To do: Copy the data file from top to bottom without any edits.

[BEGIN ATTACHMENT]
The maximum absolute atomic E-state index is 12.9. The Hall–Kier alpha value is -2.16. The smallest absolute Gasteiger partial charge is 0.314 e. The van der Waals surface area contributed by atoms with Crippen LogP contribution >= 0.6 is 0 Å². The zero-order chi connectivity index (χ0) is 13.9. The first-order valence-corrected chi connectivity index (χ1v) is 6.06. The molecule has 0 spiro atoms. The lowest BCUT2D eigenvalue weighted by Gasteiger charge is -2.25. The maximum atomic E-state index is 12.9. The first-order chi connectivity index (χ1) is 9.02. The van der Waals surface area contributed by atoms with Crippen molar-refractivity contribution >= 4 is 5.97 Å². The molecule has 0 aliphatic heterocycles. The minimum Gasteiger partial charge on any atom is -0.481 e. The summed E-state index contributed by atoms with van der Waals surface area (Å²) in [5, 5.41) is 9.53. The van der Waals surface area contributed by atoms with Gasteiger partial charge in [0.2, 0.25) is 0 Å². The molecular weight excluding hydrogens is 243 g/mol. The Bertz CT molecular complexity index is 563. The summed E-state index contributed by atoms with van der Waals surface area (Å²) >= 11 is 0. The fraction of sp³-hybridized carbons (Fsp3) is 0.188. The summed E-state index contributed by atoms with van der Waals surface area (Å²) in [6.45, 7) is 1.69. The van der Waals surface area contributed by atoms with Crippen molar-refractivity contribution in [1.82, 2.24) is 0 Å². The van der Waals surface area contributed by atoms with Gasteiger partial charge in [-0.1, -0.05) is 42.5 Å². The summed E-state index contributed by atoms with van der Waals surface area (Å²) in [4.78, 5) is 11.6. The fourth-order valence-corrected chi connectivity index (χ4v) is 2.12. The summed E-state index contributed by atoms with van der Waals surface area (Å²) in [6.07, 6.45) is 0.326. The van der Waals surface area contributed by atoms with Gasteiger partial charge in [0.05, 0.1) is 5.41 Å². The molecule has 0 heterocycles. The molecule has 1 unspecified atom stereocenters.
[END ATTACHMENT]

The maximum absolute atomic E-state index is 12.9. The Hall–Kier alpha value is -2.16. The smallest absolute Gasteiger partial charge is 0.314 e. The van der Waals surface area contributed by atoms with Crippen LogP contribution >= 0.6 is 0 Å². The zero-order chi connectivity index (χ0) is 13.9. The first-order valence-corrected chi connectivity index (χ1v) is 6.06. The molecule has 0 spiro atoms. The lowest BCUT2D eigenvalue weighted by Gasteiger charge is -2.25. The maximum atomic E-state index is 12.9. The first-order chi connectivity index (χ1) is 9.02. The van der Waals surface area contributed by atoms with Crippen molar-refractivity contribution >= 4 is 5.97 Å². The molecule has 0 aliphatic heterocycles. The minimum Gasteiger partial charge on any atom is -0.481 e. The summed E-state index contributed by atoms with van der Waals surface area (Å²) in [5, 5.41) is 9.53. The van der Waals surface area contributed by atoms with Gasteiger partial charge in [0.2, 0.25) is 0 Å². The molecular weight excluding hydrogens is 243 g/mol. The Bertz CT molecular complexity index is 563. The summed E-state index contributed by atoms with van der Waals surface area (Å²) >= 11 is 0. The fraction of sp³-hybridized carbons (Fsp3) is 0.188. The summed E-state index contributed by atoms with van der Waals surface area (Å²) in [6.45, 7) is 1.69. The van der Waals surface area contributed by atoms with Crippen molar-refractivity contribution in [1.82, 2.24) is 0 Å². The van der Waals surface area contributed by atoms with Gasteiger partial charge in [-0.1, -0.05) is 42.5 Å². The summed E-state index contributed by atoms with van der Waals surface area (Å²) in [4.78, 5) is 11.6. The fourth-order valence-corrected chi connectivity index (χ4v) is 2.12. The summed E-state index contributed by atoms with van der Waals surface area (Å²) in [6.07, 6.45) is 0.326. The van der Waals surface area contributed by atoms with Gasteiger partial charge in [0.05, 0.1) is 5.41 Å². The molecule has 0 heterocycles. The molecule has 1 unspecified atom stereocenters.